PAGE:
In 2017, the British
See full article at Gold Derby »

Best Director Oscar predictions by experts: Alfonso Cuaron (‘Roma’) far ahead on eve of DGA nominations

Best Director Oscar predictions by experts: Alfonso Cuaron (‘Roma’) far ahead on eve of DGA nominations
After winning the Golden Globe, “Roma” helmer Alfonso Cuaron has solidified his hold on first place in the race for Best Director at the Oscars according to our 30 experts from major media outlets. He has the votes of 28 of these pundits. One expert opts for “BlacKkKlansman” writer/director Spike Lee while another is touting triple threat Bradley Cooper (“A Star is Born”).

But while Cuaron has leading odds of 16/5 to win Best Director, only five of our experts expect his memoir to take home the top Academy Award. Nineteen expect Cooper’s remake of the classic tale of Hollywood to be named Best Picture. Another four favor Peter Farrelly‘ charmer “Green Book” while two tout Yorgos Lanthimos‘s period piece “The Favourite” and one embraces Ryan Coogler‘s blockbuster “Black Panther.”

Before the academy reintroduced the preferential ballot for Best Picture in 2010, such divides between the two top Oscars were fairly rare.
See full article at Gold Derby »

The Golden Globe champs don’t match with the Best Picture Oscar as often as you might think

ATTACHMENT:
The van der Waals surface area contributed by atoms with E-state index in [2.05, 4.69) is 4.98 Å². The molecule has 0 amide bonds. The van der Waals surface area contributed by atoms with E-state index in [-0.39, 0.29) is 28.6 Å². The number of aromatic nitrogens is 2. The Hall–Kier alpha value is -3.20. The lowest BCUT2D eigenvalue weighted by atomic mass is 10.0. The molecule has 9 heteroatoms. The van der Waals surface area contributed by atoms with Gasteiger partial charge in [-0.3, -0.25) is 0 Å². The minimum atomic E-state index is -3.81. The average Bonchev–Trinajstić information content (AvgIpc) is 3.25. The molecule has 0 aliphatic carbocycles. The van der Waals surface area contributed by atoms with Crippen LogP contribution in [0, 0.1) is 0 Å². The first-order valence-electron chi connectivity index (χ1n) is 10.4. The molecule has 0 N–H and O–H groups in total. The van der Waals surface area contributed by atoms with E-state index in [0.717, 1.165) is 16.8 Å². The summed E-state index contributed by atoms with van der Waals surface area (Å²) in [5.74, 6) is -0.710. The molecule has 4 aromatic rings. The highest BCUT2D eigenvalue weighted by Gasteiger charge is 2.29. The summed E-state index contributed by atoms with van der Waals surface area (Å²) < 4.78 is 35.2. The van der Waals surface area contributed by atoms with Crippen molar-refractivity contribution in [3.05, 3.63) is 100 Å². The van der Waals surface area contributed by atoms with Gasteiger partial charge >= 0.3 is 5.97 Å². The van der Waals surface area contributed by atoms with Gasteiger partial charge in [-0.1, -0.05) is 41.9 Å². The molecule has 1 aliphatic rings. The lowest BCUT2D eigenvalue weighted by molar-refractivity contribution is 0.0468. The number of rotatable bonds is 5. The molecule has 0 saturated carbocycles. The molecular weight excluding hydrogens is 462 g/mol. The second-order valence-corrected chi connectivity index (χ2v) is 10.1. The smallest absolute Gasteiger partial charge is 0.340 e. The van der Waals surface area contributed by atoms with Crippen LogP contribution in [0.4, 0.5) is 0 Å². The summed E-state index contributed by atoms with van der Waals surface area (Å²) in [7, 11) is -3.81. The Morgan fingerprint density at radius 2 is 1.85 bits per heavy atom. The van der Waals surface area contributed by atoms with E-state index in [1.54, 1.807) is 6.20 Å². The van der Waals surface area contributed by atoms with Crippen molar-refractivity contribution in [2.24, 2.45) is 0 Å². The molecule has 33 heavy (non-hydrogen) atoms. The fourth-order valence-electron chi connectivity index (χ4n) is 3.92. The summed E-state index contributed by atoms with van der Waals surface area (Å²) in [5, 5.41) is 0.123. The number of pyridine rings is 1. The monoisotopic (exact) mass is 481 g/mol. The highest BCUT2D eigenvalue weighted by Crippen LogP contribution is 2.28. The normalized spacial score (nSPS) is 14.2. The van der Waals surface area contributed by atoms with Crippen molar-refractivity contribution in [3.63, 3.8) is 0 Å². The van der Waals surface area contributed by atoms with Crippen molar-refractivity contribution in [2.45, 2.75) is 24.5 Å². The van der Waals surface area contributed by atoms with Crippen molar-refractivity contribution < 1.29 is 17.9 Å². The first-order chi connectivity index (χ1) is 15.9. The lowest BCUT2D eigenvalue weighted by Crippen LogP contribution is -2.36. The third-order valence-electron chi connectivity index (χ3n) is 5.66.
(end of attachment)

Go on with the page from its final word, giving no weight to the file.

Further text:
The Hollywood Foreign Press Association anointed “Green Book” and “Bohemian Rhapsody” as the two best films of the year at Sunday’s Golden Globe Awards. The former’s Best Comedy/Musical Film victory was predicted, but the latter’s upset was a stunner, as “Bohemian Rhapsody” was in fifth place in our Best Drama Film odds. So does that mean they’re the two Oscar favorites now? Not so fast.

Since the Globes has two film categories, it has double the chances of presaging the eventual Best Picture Oscar winner. And in its 75-year history, one of its drama or comedy/musical champs has gone on to win the Oscar 50 times, which is about two-thirds of the time.

See Top 4 Golden Globes film upsets: ‘Bohemian Rhapsody,’ Glenn Close and …

But look closely at recent history and the HFPA’s and the academy’s choices have diverged just as often as they have aligned.
See full article at Gold Derby »

‘First Man’ Scribe Josh Singer On The Value Of Truth-Telling Art In Troubled Times

  • Deadline
‘First Man’ Scribe Josh Singer On The Value Of Truth-Telling Art In Troubled Times
The Oscar-winning scribe behind such historical projects as Spotlight, The Post and First Man, Josh Singer can’t overemphasize the importance of getting his stories right. On the latter film from Damien Chazelle, based on a biography by James R. Hansen, the writer dove head first into a project of incredible complexity. Depicting the life of Neil Armstrong, the first man to step foot on the moon, and every challenge and sacrifice he endured to get there, the project was emotionally deep, probing the psyche of an inward-looking figure grappling with loss. Portraying the terrifying nature of space flight, as no film had before, it naturally concerned itself with technical detail as well, which would have to be reckoned with at the same time.

To present Armstrong’s experience of grief and unprecedented achievement as realistically and holistically as possible, Singer did an immense amount of research. Consulting Hansen’s text,
See full article at Deadline »